Comparing Youth and Adult Desire for Unionization in Canada
AbstractSurvey data for Canada indicates that youths have a stronger preference than adults for unionization. We show that most of that difference reflects the stronger desire of youths to have unions deal with workplace issues rather than a greater exposure of youths to these issues. In particular, youth preferences for unionization are influenced to a greater degree than for adults by social capital (e.g, familial union status and peer-group attitudes). The possible role of progressive HRM practices and legislative protection in substituting for unionization is also highlighted. Finally, implications of the findings for the future of unionization and organizing youth are discussed. Copyright Blackwell Publishers Ltd/London School of Economics 2002.
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Bibliographic InfoArticle provided by London School of Economics in its journal British Journal of Industrial Relations.
Volume (Year): 40 (2002)
Issue (Month): 3 (09)
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- Blanden, Jo & Machin, Stephen, 2003.
"Cross-generation correlations of union status for young people in Britain,"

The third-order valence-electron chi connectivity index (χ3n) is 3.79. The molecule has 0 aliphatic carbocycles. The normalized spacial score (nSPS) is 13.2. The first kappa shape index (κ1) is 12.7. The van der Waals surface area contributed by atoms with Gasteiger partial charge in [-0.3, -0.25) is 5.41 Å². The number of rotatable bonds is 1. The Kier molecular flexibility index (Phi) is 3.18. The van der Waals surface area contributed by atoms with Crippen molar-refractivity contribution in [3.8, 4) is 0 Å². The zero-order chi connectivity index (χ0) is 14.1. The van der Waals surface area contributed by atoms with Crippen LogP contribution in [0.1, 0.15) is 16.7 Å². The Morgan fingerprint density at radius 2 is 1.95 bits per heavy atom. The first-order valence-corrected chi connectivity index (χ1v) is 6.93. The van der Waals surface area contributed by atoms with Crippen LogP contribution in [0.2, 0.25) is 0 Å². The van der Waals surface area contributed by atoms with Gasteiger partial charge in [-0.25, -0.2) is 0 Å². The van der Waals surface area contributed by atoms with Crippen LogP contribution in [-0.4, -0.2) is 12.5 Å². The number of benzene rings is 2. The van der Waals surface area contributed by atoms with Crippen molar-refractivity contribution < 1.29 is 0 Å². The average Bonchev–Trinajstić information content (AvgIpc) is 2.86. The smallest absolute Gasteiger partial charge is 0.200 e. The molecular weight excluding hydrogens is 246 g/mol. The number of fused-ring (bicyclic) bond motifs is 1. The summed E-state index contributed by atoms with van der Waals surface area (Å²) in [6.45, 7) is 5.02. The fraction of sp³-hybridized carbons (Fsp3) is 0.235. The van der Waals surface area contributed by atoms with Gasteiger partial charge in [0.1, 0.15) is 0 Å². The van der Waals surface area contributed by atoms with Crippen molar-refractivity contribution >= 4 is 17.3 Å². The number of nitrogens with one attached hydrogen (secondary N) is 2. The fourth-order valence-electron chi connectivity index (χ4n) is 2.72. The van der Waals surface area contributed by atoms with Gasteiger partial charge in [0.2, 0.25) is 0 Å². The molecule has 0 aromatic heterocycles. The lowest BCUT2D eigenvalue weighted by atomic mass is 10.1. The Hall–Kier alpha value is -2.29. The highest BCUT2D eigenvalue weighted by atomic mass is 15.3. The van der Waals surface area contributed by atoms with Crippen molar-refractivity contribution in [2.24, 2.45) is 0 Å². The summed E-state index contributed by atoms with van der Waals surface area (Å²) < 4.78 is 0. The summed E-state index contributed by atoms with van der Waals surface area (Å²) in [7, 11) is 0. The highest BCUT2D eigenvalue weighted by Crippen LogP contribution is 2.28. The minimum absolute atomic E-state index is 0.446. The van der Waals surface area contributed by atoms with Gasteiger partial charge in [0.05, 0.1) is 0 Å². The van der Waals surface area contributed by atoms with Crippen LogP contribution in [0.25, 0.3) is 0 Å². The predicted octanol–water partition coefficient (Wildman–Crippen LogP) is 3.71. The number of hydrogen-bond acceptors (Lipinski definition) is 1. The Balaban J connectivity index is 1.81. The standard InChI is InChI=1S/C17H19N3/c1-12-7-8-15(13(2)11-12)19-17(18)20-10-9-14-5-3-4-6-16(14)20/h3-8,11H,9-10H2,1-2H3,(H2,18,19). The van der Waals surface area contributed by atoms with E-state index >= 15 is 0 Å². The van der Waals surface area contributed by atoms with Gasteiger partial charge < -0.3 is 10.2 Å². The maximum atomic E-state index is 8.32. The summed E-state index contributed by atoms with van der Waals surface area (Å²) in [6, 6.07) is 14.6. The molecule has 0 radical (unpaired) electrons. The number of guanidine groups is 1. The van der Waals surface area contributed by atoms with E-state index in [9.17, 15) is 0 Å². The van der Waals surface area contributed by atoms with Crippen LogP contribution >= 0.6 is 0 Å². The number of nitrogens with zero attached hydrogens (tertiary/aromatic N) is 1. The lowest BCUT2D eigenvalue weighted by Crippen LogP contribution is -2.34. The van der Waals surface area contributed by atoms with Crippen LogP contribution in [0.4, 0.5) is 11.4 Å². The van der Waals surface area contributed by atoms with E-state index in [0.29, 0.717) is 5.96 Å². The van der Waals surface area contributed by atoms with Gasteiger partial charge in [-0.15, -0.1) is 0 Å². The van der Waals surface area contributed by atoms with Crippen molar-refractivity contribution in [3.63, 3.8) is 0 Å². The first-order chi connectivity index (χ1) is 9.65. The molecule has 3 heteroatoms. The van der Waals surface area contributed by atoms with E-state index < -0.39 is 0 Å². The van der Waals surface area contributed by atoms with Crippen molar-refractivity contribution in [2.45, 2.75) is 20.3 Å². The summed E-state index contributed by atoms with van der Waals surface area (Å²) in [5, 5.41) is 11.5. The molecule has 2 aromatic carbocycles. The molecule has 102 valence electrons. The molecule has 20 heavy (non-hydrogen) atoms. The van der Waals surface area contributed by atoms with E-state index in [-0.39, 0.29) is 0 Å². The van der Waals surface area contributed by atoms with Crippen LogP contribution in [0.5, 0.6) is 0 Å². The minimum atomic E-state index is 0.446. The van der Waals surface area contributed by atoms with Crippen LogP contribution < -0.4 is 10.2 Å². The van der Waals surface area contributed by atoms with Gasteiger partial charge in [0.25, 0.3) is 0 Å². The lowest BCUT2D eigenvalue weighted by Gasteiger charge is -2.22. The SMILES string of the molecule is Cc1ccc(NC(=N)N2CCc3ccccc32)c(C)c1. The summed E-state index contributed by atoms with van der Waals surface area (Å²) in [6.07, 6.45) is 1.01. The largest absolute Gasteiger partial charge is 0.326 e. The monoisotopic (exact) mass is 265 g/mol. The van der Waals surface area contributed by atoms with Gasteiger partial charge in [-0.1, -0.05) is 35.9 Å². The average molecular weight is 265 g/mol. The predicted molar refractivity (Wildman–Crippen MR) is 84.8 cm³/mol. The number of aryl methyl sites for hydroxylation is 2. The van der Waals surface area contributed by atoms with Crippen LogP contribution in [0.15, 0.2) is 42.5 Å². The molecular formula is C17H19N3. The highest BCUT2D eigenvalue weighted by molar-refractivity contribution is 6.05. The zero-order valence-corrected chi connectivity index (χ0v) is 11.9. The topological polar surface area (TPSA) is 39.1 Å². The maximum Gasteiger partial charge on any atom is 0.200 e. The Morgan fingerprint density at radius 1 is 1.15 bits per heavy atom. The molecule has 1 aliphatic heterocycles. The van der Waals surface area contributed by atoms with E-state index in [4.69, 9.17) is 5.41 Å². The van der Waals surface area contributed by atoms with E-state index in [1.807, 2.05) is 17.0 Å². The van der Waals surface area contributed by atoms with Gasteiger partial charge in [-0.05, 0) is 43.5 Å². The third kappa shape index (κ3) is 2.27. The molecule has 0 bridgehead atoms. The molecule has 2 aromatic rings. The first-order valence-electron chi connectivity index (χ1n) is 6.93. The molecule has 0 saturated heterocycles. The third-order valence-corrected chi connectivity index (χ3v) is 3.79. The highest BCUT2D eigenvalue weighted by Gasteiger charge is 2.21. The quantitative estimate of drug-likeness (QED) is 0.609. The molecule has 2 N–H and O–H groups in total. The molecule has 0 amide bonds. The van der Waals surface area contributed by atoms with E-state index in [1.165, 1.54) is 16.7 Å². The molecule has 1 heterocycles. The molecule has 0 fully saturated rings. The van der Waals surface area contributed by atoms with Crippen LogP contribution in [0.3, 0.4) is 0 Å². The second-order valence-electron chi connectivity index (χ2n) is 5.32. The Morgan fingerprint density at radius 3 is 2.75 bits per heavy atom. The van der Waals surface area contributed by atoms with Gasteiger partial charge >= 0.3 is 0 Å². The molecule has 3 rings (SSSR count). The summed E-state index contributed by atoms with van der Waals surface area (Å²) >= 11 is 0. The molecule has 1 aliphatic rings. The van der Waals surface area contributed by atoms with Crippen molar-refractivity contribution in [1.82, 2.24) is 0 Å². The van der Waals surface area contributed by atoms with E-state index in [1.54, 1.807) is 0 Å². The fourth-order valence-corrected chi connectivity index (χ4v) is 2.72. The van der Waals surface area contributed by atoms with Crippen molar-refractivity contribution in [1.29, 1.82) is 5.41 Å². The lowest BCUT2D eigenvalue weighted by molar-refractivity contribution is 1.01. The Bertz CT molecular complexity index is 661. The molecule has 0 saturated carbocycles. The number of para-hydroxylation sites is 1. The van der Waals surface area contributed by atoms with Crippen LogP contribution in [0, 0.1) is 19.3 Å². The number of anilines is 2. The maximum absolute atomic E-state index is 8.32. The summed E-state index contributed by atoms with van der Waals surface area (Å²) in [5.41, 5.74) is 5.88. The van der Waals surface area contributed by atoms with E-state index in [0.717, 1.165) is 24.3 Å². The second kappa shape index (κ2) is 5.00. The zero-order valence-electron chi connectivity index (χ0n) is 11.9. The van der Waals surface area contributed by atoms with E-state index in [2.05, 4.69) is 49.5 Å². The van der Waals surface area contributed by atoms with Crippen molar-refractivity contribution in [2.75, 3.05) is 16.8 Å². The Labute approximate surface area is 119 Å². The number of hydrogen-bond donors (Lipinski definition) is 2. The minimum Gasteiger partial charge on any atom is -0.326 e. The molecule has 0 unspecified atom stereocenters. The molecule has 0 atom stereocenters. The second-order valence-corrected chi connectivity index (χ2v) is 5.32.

Open Access publications from London School of Economics and Political Science
http://eprints.lse.ac.uk/, London School of Economics and Political Science.
- Jo Blanden & Stephen Machin, 2003. "Cross-Generation Correlations of Union Status for Young People in Britain," British Journal of Industrial Relations, London School of Economics, vol. 41(3), pages 391-415, 09.
- Jo Blanden & Stephen Machin, 2002. "Cross-Generation Correlations of Union Status For Young People in Britain," CEP Discussion Papers dp0553, Centre for Economic Performance, LSE.
- Blanden, Jo & Stephen Machin, 2003. "Cross-Generation Correlations of Union Status for Young People in Britain," Royal Economic Society Annual Conference 2003 24, Royal Economic Society.
- Andrea Vaona, 2006. "The Duration of Union Membership: an Empirical Study," Kiel Working Papers 1268, Kiel Institute for the World Economy.
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